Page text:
Just like humans, proper dental care is one of the foundations of maintaining good overall health for cats.
Cats can develop many dental diseases because of how rowdy they are with what they put into their mouths.
Keeping your cat’s pearly whites smelling fresh and looking clean is all part of being a loving and nurturing pet parent.
Routine Dental Care
We recommend yearly dental checks by your local health care team to make sure we pick up any concerns early.
Discovering the wonders of kitten teeth
Kittens have unique sets of teeth that are essential for the development of their oral health. From the moment they are born, kittens are equipped with a set of 28 teeth, known as deciduous or baby teeth. These teeth will stay with them until they are around four months old, at which point they will begin to fall out and be replaced with a new set of adult teeth. Kitten teeth help them to learn how to eat solid food, groom themselves, and play with their littermates.
Getting into the habit
It’s a good practice to start caring for your kitty’s teeth while they are young. Plaque and tartar can build up anytime in a cat's life. If left unattended, these bacteria can develop into big problems as your cat ages.
Start regularly brushing your cat’s teeth and massaging their gums as early as their kitten phase. Not only does this help their teeth and gums develop cleanly, but it also trains your cat about regular dental hygiene. The more your cat understands that dental hygiene is a part of life, the easier it will be to maintain the routine when they get bigger. Just watch out on your ﬁrst few tries (avoid bites) and reach out to your local team for support and guidance.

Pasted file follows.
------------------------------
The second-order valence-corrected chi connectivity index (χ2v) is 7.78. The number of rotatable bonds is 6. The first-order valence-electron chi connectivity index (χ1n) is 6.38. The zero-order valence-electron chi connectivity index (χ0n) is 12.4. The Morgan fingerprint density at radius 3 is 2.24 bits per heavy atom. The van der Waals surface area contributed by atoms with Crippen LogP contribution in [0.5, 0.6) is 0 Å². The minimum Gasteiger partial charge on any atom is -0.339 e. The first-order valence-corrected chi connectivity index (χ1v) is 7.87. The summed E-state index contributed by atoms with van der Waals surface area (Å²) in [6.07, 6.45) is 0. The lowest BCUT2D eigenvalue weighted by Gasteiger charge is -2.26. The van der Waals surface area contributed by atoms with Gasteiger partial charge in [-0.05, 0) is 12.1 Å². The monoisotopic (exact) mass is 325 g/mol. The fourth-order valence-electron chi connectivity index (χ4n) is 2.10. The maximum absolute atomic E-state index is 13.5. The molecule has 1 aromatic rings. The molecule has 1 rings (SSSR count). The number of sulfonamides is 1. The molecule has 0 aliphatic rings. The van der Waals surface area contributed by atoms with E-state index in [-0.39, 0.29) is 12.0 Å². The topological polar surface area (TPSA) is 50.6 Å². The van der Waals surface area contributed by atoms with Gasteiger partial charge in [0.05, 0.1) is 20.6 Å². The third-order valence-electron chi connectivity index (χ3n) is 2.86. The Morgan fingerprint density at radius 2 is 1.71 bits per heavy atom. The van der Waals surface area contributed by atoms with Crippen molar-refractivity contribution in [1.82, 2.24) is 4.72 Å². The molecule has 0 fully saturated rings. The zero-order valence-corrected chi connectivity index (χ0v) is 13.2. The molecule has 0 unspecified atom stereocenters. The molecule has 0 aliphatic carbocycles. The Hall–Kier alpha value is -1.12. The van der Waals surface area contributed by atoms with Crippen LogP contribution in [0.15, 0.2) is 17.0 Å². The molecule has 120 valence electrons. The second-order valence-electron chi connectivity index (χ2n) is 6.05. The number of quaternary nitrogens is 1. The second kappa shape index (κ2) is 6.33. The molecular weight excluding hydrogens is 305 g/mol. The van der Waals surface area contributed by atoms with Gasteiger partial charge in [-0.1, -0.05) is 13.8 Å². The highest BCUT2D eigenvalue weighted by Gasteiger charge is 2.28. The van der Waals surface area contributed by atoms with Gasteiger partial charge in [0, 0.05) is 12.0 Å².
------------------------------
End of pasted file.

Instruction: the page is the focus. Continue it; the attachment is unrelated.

You can also keep things fun with dental chew toys and snacks. These are great for any cat, not just teething kittens, because they are designed to naturally clean teeth while the cat gnaws on them. There are plenty of these toys and snacks to choose from on the market, so check with your vet which ones will ﬁt best with your cat’s diet.
Watch out for these symptoms
Sometimes, having white teeth is not enough of an indication that your cat has a healthy mouth. The following are symptoms you also need to look (and smell) out for:
- Smelly breath
- Increased drooling
- Loose teeth
Each of these could point to an underlying dental condition like oral infections or gingivitis. Reach out to your vet as soon as you notice unusual symptoms in your little kitty.
We advise keeping a close eye on your cat’s appetite as well. If they start showing an unwillingness to eat, then that could mean they are experiencing pain as they chew. The sooner you treat what’s happening with their teeth and mouth, the sooner your cat can go back to munching on all their favourite food.
Maintaining a dental routine
By the time cats hit their adult years, they will have up 30 fully grown teeth. With more teeth, it means adult cats are more prone to experience dental problems. In fact, roughly 70% of cats aged over three years old deal with dental diseases. That is why we recommended having adult cats regularly checked up every six months.
And did you know Best for Pet members get $250 off dental care annually?Best for Pet members get $250 off dental care annually? Contact us to ﬁnd out more about how you could save on dental.